A lone golfer shoots for the green at Pebble Creek Golf Club in New Tampa.

Still Swinging: Golf stays the course in an uncertain time

Golf — it’s the last game standing. For the time being, of course. 

While basketball, softball, flag football, soccer, volleyball, tennis and pickleball players are all sidelined — or should be — golfers are still in the swing of things, with most courses open. Imagine being out in the open air on beautiful expanses of green for four, five hours at a time, playing a game you love, with other people, and keeping score. Kinda makes you want to take up golf — even if you’re atrocious at it.

James Libby, of Seminole, took it up long ago. At age 67, he’s been very good at it for a long time, with a handicap that ranges between 5 and 9. He’s grateful for the rounds he plays three times a week at Seminole Lake Country Club, where he joins a close-knit group of participants that range in number from 20 to 35. He’s noticed a subtle shift in attitude.

“It’s at the point where, if I’m having a sucky day or hit a bad shot, I don’t care nearly as much,” he says. “How bad can it be? We don’t have the virus. We’re with a bunch of good guys having fun. Don’t get me wrong, though. We all still want to win.”

Golf is arguably the original social-distancing sport, says Bill Place, president of Ace Golf, which owns four semi-private golf properties in the greater Bay area, including Pebble Creek in Tampa. Players have their own balls and clubs. Rarely during play are people in close proximity, except when they wait to hit off the tee or putt. During the COVID-19 epidemic, players must stay at least six feet apart at all times. 

That’s not been hard.

“No one wants to be the one who causes the club to close down,” Libby says. “You’d be shamed and shunned and beaten to death with sand wedges.”

Avid golfer James Libby at home.

The virus crisis has prompted a whole new set of safety rules that are largely uniform across all golf facilities.

Most impactful: one person to a cart, with exceptions made for family members who live together. That can cause courses to run low on buggies, which can slow start times and play overall.

To mitigate the effect, Place’s facilities have instituted time windows during which players can walk the courses, usually during late afternoons. The City of St. Petersburg’s public courses always allow walking, says Jeff Hollis, golf courses director for the city.

Other measures: Flag sticks must remain in place. Ball washers have been covered or decommissioned. Rakes have been removed from sand traps. Carts, driving range baskets and other tools are routinely and meticulously sanitized. “Pretty much every touch point we can think of,” Place says.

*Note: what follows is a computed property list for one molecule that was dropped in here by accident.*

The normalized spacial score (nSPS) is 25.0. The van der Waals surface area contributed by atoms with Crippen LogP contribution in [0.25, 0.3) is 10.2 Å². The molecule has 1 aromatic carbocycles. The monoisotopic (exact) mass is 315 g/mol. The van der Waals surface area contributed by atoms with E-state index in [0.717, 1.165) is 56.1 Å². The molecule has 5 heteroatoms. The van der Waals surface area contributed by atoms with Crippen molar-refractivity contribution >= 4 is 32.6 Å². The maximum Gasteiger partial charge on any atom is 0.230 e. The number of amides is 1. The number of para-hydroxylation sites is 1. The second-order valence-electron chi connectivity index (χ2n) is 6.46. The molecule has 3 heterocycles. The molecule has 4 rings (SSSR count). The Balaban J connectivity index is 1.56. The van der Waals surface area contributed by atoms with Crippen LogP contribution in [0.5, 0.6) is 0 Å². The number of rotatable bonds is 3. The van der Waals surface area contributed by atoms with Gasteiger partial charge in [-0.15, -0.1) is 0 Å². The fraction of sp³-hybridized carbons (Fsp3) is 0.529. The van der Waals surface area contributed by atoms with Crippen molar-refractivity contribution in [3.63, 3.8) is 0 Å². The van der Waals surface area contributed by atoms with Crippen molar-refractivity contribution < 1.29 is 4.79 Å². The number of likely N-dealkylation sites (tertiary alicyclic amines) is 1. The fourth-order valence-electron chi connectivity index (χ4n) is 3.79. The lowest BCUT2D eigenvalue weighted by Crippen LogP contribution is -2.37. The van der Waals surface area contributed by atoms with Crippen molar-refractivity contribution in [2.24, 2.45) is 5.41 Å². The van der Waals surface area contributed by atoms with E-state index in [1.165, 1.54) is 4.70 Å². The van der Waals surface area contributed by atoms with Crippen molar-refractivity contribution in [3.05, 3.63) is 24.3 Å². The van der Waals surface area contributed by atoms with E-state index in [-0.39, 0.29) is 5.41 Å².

The holes themselves have been revamped. The idea is to prevent players from reaching in for balls and instead knock them out with their putter. Some courses have turned the holes’ plastic bottoms upside down, some have inserted sections of styrofoam pool noodles, some put PVC donuts in the bottom. All have the effect of creating a hole that’s less than an inch deep. There have even been stories of courses sticking styrofoam coffee cups in holes — if you hit the cup, it counts as a make. (Lousy putters rejoiced.) 

Swing stations on driving ranges have been moved farther apart. League play has been canceled. Beverage cart service halted. Traditional post-round handshakes are obviously out.

The pandemic’s impact is not restricted to the courses themselves.

Many pro shops have put tape on the floor to remind people of social distancing. Some have erected plexiglass shields to protect clerks. Using cash is discouraged or banned. The City of St. Petersburg’s courses allow only four people in the pro shop at any time. Some facilities have simply shut their shops down and will send cart attendants to get something if a player absolutely needs it. 

Law enforcement officers regularly stop by to monitor compliance, the course operators say. And comply they do.

Bill Place is blunt about his reasons for being so stringent on the rules. “We don’t want anyone to get sick, and if we’re extra vigilant we can prevent getting shut down,” he says.